Point of View

The perspective through which a story is told; stories can be told in first person (I), second person (you), or third person (he, she, they)


The exercises that help you through the invention process


The final step in editing in which writers or editors review a polished essay for minor errors and make final edits before submission or publication of a text


The Qualifier is a component of the Toulmin argument that expresses limits to the claim.


In questioning, make a list of questions about your topic and try and answer them.  Start with the “who, what, when, why, how” type of questions.


Characterized by repetition or reoccurrence

Reverse Outlining

A process by which an outline is created from a draft, which is then evaluated

Rogerian Argument

The Rogerian Argument was developed by Carl Rogers. Rogerian argument is a negotiating strategy in which common goals are identified and opposing views are described as objectively as possible in an effort to establish common ground and reach an agreement.

Sensory Details

Details an author includes that appeal to the five senses: taste, smell, touch, hearing, sight


Characteristics in common or that resemble one another


A comparison of two different things using the words like or as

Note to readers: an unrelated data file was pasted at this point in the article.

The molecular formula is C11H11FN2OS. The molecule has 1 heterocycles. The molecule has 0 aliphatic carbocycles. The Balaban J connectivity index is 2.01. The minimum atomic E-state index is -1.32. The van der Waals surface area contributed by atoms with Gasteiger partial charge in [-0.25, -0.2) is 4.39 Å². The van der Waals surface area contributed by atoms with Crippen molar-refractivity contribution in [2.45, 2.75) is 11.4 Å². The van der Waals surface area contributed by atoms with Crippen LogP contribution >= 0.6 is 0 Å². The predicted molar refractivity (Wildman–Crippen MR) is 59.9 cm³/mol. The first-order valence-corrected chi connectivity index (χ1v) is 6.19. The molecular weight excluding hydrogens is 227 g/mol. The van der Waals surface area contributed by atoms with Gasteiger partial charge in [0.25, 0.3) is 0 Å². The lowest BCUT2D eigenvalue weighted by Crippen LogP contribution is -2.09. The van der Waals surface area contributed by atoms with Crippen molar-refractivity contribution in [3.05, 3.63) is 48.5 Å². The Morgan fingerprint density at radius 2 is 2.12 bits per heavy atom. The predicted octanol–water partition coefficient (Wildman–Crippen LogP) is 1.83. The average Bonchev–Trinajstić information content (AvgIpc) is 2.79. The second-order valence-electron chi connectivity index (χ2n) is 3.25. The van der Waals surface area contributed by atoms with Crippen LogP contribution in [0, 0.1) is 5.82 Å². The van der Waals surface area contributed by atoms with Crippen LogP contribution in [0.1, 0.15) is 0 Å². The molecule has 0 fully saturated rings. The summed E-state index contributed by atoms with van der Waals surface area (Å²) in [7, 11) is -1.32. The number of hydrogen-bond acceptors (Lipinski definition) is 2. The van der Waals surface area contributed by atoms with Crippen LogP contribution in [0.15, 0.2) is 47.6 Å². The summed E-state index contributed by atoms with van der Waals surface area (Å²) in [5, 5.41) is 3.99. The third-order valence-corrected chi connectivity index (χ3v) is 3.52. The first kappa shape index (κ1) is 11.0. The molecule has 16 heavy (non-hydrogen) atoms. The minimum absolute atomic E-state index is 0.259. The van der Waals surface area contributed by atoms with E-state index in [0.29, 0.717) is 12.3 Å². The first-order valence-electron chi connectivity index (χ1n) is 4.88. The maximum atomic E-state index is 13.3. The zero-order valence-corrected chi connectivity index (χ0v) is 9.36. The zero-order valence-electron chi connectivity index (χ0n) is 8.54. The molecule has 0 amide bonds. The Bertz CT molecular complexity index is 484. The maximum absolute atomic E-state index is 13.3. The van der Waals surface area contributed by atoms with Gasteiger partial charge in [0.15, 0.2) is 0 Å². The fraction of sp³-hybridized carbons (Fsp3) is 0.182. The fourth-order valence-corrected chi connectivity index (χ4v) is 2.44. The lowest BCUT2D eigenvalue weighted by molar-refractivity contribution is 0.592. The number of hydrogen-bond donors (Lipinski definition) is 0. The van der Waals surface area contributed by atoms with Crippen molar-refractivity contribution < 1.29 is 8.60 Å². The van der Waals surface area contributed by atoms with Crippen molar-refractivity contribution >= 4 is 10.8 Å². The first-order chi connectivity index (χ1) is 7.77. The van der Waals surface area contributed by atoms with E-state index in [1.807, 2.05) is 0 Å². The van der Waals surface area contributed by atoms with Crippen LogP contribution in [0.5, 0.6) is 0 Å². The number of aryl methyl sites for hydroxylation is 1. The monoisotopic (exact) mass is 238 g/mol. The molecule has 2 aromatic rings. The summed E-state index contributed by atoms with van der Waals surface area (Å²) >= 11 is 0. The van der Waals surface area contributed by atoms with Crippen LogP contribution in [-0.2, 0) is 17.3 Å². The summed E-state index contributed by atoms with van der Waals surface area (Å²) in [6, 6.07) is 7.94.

Sketching involves drawing out your ideas using a pen and paper. Writers often use techniques like the Venn diagram to visualize ideas.


Organizing items by their physical location


A process of taking information from a comparatively longer chapter, theory, or write-up and creating a smaller version of it that covers all the facts and main points of the original version.

Supporting Sentences

Supporting Sentences provide examples or facts to support the topic sentence of the paragraph.


The underlying idea, message, or lesson in a story


A proposition to be proved

Thesis Statement

The Thesis Statement expresses the overall point and main ideas that will be discussed in the body. It usually appears as the last sentence of the introduction and is usually one sentence.


The author's feelings or opinions on a topic that are revealed through the author's word choice

Topic Sentence

The Topic Sentence is usually the first sentence in the paragraph. It indicates what the paragraph will discuss and guides the writer and reader

Toulmin Argument

The Toulmin Argument was developed by Stephen Toulmin. The method works best when there are no clear truths or solutions to a problem


A change from one subject, place, state, or time to another

Transition words

Transition words and phrases are used to link together different ideas in your text.


A Warrant is a component of the Toulmin argument that connects the ground to the claim.


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Writing Rhetorically: Framing First Year Writing Copyright © 2022 by LOUIS: The Louisiana Library Network is licensed under a Creative Commons Attribution 4.0 International License, except where otherwise noted.